Exclusive CCG leaders are unlikely to implement NICE’s new guidance on expanding access to IVF treatment, due to cost constraints, Pulse has found.
NICE recommended last week that women aged over 40 years should be offered IVF on the NHS, but CCG leaders on the ground report that this area is ‘not a priority’ and that they do not have the funding to implement the guideline.
The new guideline extends access to IVF in women aged 40 to 42 years, if they have not been able to conceive after two years of regular unprotected intercourse and provided they meet certain conditions. Previously NICE did not recommend IVF for women older than 39 years.
It also recommends couples should be advised to try and conceive through unprotected vaginal intercourse – or 12 cycles of artificial insemination – for two years before being referred for IVF, rather than three years as was formerly recommended.
The GPC said at the time that the guidance would only be implemented if extra funding was made available, due to the funding constraints imposed on them by the ‘Nicholson challenge’ programme of efficiency savings.
Pulse has learnt that after looking at the implications of the guideline, many CCGs say they are unlikely to be able to fund its recommendations in full.
But the Government’s commissioning tsar has called CCGs ‘callous’ for putting cost before patients’ needs.
Dr Tony Kostick, chair of East and North Hertfordshire CCG said that at a time when CCGs are required to make cost-savings, fertility ‘isn’t a priority’.
He said: ‘I strongly suspect that we would take a similar view to other CCGs, namely that this isn’t a priority area for us at a time of extreme financial pressures.
‘Just because you can do something, doesn’t mean you should. I think we will be especially keen to discuss this particular issue with our patient groups and seek their views.’
Dr Andrew Pryce, chair of Knowsley shadow CCG said his own view was that the guidelines would not be implemented, but added he would discuss the issue with the CCG board.
He said: ‘We already have criteria in place regarding fertility treatment and we have no plans to revisit them in the immediate future.’
Dr David Chilvers, clinical chair of Fareham and Gosport CCG, also said the CCG was currently not implementing even the older NICE guidance, for a mixture of reasons, including ‘value for money’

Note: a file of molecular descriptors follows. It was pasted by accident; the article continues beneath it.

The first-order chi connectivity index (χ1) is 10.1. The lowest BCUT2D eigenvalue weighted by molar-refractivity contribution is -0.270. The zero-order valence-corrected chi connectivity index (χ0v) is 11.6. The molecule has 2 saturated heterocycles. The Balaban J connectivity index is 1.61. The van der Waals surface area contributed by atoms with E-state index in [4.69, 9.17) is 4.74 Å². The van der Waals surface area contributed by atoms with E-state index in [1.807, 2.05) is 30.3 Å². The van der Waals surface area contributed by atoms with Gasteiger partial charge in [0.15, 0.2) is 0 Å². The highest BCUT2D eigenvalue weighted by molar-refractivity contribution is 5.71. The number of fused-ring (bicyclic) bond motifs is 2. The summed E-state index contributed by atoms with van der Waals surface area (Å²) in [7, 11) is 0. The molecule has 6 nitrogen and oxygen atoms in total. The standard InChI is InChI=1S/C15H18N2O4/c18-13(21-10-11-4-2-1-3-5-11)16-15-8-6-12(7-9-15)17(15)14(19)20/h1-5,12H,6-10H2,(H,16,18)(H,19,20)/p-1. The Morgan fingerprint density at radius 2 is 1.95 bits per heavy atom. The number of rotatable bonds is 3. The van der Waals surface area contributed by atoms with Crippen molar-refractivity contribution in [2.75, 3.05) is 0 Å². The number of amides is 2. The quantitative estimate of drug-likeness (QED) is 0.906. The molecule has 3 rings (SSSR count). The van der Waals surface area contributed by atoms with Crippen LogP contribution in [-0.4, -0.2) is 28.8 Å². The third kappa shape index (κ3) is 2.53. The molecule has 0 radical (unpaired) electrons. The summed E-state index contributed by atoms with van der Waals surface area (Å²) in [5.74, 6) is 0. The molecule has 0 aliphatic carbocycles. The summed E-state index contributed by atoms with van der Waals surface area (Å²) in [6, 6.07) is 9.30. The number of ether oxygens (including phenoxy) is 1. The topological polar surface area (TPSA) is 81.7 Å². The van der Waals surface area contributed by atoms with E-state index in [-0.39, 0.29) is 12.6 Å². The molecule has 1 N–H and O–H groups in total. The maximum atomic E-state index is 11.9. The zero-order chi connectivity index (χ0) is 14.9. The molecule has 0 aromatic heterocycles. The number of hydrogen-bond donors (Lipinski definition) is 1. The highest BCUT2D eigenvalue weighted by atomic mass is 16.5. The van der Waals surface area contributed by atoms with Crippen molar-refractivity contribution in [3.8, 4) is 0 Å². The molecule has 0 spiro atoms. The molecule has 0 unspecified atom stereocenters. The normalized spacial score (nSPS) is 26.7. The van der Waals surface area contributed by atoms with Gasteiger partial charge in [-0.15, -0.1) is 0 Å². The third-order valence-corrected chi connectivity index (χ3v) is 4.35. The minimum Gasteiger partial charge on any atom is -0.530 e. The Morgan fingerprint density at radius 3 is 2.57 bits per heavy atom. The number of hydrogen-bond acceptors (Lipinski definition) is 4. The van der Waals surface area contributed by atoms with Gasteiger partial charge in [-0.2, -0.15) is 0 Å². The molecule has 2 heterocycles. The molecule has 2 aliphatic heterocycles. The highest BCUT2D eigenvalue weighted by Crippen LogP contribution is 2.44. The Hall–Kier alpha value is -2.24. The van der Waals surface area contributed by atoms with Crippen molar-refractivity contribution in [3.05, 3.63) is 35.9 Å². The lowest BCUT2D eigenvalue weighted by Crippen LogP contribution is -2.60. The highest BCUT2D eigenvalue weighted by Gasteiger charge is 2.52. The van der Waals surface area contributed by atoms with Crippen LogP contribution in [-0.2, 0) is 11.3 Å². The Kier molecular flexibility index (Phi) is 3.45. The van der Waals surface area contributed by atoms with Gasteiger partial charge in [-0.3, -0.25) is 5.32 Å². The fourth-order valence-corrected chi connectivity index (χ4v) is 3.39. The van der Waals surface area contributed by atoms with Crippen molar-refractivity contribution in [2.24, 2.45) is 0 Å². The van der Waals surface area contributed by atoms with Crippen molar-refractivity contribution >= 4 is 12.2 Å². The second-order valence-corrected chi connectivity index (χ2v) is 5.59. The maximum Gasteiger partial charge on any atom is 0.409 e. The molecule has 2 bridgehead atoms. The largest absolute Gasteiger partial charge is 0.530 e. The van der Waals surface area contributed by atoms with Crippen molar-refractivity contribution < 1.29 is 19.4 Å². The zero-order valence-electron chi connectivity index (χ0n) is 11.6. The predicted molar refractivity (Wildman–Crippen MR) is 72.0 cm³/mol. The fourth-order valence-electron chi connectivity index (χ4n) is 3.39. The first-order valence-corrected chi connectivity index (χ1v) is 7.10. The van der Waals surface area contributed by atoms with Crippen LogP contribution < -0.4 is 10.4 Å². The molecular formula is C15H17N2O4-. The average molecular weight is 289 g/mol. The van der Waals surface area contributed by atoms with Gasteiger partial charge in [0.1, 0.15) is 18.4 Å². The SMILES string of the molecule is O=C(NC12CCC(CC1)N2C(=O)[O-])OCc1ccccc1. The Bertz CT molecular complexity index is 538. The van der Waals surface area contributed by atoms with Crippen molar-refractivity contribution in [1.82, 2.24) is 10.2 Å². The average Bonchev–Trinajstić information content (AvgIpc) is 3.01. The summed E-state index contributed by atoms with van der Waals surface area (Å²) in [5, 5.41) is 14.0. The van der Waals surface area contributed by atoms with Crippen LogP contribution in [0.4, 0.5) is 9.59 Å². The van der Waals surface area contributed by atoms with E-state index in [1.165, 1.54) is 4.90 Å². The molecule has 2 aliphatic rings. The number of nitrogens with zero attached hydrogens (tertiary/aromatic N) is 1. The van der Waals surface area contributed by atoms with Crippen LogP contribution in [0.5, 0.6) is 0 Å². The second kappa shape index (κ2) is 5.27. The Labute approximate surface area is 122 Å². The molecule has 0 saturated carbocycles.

He told Pulse: ‘It’s unlikely we’ll be able to expand services. We believe NICE guidance is flawed, it doesn’t take the population into account and how much resource the CCG has.’
Dr Chaand Nagpaul, a GPC negotiator, said the IVF guidance has raised important questions about the status of NICE guidelines.
He said: ‘The Government have said NICE guidelines let the public know what they’re entitled to; however, there needs to be political honesty about the resource constraints.
‘The cost of implementing the guidance should be included in its evaluation. NICE guidance such as this is often divorced from the harsh reality of cuts.’
Dr Michael Dixon, interim president of NHS Clinical Commissioners, said it was inevitable that CCGs would implement this guidance variably, depending on factors such as resources.
‘NICE guidance is made by NICE, but they aren’t paying for it,’ he said.
But Dr James Kingsland, national clinical lead of the NHS Clinical Commissioning Community, and a GP in Wallasey, Merseyside said he was ‘saddened’ by the news that CCGs would not implement the guidance.
He said: ‘CCGs must not just be seen to be rationing. The law we’ve just enacted says NICE is the standard setter for the NHS and CCGs are ignoring it. This feels very uncomfortable.
‘What is the primary urge of all humans? Reproduction. It shows a callous outlook on health. Clearly there are finite resources and I understand where these people are coming from, but NICE wouldn’t have made this guidance lightly.’
The controversy comes after a CCG faced legal action over its age restrictions of IVF therapy, which went further than the previous set of NICE guidelines.
A spokesperson for NICE said: ‘We are aware that the NHS is currently under considerable financial constraint. However, our recommendations are based on the best available evidence and cost-effective practice.’